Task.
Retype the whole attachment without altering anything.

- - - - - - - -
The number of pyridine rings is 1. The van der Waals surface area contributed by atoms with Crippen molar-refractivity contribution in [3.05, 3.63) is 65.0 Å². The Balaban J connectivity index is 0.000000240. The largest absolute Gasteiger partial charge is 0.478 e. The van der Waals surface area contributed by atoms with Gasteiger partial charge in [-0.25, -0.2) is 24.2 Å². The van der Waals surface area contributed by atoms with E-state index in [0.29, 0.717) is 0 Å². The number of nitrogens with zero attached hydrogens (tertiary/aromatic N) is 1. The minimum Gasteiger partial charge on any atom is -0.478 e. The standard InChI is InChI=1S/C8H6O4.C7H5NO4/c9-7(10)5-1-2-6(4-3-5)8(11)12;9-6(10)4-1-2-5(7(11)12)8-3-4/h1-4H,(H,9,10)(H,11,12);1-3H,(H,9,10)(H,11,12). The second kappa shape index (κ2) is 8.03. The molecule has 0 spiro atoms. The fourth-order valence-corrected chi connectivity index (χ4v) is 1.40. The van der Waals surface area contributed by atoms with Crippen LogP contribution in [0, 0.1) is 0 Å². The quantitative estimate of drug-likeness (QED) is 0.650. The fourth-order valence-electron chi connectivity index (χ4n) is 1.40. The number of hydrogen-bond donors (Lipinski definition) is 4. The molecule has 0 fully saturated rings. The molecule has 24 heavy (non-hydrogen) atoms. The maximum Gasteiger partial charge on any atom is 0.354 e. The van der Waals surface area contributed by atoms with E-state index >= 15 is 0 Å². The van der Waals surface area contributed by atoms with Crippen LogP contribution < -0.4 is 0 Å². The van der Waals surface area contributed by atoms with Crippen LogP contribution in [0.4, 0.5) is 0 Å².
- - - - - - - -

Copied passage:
The number of pyridine rings is 1. The van der Waals surface area contributed by atoms with Crippen molar-refractivity contribution in [3.05, 3.63) is 65.0 Å². The Balaban J connectivity index is 0.000000240. The largest absolute Gasteiger partial charge is 0.478 e. The van der Waals surface area contributed by atoms with Gasteiger partial charge in [-0.25, -0.2) is 24.2 Å². The van der Waals surface area contributed by atoms with E-state index in [0.29, 0.717) is 0 Å². The number of nitrogens with zero attached hydrogens (tertiary/aromatic N) is 1. The minimum Gasteiger partial charge on any atom is -0.478 e. The standard InChI is InChI=1S/C8H6O4.C7H5NO4/c9-7(10)5-1-2-6(4-3-5)8(11)12;9-6(10)4-1-2-5(7(11)12)8-3-4/h1-4H,(H,9,10)(H,11,12);1-3H,(H,9,10)(H,11,12). The second kappa shape index (κ2) is 8.03. The molecule has 0 spiro atoms. The fourth-order valence-corrected chi connectivity index (χ4v) is 1.40. The van der Waals surface area contributed by atoms with Crippen LogP contribution in [0, 0.1) is 0 Å². The quantitative estimate of drug-likeness (QED) is 0.650. The fourth-order valence-electron chi connectivity index (χ4n) is 1.40. The number of hydrogen-bond donors (Lipinski definition) is 4. The molecule has 0 fully saturated rings. The molecule has 24 heavy (non-hydrogen) atoms. The maximum Gasteiger partial charge on any atom is 0.354 e. The van der Waals surface area contributed by atoms with E-state index >= 15 is 0 Å². The van der Waals surface area contributed by atoms with Crippen LogP contribution < -0.4 is 0 Å². The van der Waals surface area contributed by atoms with Crippen LogP contribution in [0.4, 0.5) is 0 Å².